JACKSON, Miss. – More than 800,000 Mississippians are caregivers, including Ricky Strickland whose wife started showing signs of dementia in 2006.
“She went from being a professional lady to the point now that she has to have care, essentially around the clock,” Strickland explained. From feeding her to helping her dress, Strickland provides that care all day, every day. But after nearly eight years of this loving routine, it has taken a toll on him. “From stress to fatigue. And my doctor told me I had one of three options to look at. One being a heart attack, a stroke and heart attack or going to work and causing someone to have more pain than I was experiencing,” he said. “And as of January of this year, I have gone on full time disability.”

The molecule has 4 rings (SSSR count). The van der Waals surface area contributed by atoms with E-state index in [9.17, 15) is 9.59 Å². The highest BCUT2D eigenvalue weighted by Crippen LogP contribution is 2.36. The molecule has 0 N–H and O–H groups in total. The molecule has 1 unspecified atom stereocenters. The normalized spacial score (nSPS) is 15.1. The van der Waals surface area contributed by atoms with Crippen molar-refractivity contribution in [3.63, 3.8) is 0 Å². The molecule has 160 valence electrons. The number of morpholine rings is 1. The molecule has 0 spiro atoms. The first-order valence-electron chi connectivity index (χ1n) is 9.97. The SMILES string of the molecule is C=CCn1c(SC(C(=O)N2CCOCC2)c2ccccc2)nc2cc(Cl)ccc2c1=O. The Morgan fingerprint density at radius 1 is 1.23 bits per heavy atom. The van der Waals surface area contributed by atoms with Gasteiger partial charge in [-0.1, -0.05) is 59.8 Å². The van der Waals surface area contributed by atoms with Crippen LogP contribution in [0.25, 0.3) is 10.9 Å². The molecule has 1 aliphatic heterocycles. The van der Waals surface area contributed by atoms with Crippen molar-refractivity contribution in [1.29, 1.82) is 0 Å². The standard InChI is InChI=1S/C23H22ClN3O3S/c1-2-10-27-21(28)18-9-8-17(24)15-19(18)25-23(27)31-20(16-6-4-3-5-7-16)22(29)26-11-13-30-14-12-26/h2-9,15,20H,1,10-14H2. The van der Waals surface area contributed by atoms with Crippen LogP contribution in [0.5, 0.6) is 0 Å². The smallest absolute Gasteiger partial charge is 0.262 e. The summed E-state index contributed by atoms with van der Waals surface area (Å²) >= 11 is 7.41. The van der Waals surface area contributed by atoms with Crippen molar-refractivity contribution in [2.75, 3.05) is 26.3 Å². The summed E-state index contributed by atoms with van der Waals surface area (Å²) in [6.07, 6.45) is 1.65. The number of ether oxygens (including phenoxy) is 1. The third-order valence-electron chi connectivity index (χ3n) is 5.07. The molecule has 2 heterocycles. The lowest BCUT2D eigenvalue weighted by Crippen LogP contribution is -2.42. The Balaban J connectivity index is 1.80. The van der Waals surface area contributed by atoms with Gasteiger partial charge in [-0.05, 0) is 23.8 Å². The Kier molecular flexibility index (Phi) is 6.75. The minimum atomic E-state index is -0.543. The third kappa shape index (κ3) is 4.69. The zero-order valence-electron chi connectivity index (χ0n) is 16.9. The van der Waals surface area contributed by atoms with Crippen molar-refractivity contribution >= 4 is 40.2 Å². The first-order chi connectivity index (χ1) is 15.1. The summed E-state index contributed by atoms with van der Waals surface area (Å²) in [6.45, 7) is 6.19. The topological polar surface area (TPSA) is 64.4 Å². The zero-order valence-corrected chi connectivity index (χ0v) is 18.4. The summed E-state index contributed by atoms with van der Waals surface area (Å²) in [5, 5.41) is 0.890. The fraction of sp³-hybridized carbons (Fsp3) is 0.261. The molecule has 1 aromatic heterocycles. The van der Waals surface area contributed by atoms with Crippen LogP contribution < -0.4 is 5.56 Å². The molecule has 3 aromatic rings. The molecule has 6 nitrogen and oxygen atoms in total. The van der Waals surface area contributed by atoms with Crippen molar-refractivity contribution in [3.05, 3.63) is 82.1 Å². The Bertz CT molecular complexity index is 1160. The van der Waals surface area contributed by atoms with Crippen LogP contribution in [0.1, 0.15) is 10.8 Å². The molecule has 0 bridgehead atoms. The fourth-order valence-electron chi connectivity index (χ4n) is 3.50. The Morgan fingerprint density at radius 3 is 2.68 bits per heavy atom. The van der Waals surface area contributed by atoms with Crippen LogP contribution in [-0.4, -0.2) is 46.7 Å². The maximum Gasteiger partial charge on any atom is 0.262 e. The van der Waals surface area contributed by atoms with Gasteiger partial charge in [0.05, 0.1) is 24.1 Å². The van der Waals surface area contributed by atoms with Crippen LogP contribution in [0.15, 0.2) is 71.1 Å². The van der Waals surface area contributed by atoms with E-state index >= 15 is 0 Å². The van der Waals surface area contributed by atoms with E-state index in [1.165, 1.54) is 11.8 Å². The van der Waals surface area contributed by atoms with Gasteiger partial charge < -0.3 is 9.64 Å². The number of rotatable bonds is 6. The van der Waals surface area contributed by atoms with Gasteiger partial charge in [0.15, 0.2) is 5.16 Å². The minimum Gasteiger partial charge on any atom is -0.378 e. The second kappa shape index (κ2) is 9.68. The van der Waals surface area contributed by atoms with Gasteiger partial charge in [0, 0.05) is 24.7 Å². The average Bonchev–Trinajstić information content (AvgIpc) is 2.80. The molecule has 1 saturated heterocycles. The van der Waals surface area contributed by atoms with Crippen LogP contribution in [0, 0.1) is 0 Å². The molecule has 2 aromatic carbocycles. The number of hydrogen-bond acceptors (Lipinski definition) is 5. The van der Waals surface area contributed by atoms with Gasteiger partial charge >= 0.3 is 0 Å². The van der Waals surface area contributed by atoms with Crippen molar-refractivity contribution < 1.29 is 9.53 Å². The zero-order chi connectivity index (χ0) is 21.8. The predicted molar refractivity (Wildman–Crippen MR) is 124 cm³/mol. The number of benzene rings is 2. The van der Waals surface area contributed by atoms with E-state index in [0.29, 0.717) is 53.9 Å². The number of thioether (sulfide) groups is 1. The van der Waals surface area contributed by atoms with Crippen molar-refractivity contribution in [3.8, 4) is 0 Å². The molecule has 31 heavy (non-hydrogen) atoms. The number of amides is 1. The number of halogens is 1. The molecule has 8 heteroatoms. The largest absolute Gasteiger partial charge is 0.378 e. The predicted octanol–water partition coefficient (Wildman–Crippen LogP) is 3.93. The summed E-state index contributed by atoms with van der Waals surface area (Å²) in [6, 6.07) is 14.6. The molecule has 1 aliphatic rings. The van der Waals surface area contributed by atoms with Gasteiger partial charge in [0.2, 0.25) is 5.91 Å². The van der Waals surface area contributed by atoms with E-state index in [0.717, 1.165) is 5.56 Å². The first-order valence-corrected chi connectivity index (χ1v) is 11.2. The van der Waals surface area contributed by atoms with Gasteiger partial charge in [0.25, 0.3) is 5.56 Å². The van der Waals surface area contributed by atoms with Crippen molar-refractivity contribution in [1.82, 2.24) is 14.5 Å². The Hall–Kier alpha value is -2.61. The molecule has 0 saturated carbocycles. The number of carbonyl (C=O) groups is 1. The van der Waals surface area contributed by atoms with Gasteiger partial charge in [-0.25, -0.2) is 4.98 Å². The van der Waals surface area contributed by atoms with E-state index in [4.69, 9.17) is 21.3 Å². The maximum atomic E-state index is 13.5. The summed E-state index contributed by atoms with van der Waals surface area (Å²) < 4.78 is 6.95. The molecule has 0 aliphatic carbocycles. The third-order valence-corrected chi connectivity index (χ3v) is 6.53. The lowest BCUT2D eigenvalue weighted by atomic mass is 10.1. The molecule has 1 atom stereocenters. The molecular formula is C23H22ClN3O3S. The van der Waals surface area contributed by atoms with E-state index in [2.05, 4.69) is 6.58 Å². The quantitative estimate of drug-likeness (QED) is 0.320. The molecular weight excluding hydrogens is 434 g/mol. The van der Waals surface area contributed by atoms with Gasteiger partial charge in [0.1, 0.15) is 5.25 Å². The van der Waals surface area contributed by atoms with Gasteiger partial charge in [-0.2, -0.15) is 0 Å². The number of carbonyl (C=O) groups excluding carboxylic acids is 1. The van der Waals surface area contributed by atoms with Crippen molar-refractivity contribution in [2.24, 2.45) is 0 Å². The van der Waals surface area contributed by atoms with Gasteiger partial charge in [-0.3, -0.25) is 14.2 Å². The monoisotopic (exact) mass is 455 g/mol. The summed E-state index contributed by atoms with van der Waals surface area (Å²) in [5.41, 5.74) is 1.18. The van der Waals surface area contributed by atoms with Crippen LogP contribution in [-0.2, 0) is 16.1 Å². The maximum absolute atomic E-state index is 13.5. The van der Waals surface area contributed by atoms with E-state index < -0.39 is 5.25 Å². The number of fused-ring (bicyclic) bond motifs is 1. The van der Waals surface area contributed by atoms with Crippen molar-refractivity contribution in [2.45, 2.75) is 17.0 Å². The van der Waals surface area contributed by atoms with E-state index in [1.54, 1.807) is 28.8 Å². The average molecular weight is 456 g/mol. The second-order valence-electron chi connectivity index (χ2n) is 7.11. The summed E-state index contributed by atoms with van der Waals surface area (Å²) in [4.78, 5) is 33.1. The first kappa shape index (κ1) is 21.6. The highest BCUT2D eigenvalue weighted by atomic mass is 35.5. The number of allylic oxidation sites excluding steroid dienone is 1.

The stress Strickland faces daily is shared by thousands of caregivers across the state according to the findings of a New Caregivers Report released Thursday at the state capitol. “Caregivers say they need the ability to be sustained in the process of caregiving; and to have a time for rest for them to get care from someone else for a short time so that they can be recharged. That’s the biggest issue,” said Spencer Blalock, Chair of The Mississippi Caregivers Task Force. “The other issues is that they need more education on how to take care of their loved ones.”
Acknowledging that it would be just a small step in meeting the needs of caregivers, State Senator Terry Burton, said a bill filed in the Mississippi Legislature this session, if passed, would provide some relief. “The bill would allow an individual to name a caregiver upon entry into the hospital; and then have that caregiver present at discharge so that they would know exactly what the plan of care is for that patient when they get back home.”
After approval by two senate committees, Burton said the bill is expected to be moved to the full Mississippi Senate for consideration sometime next week.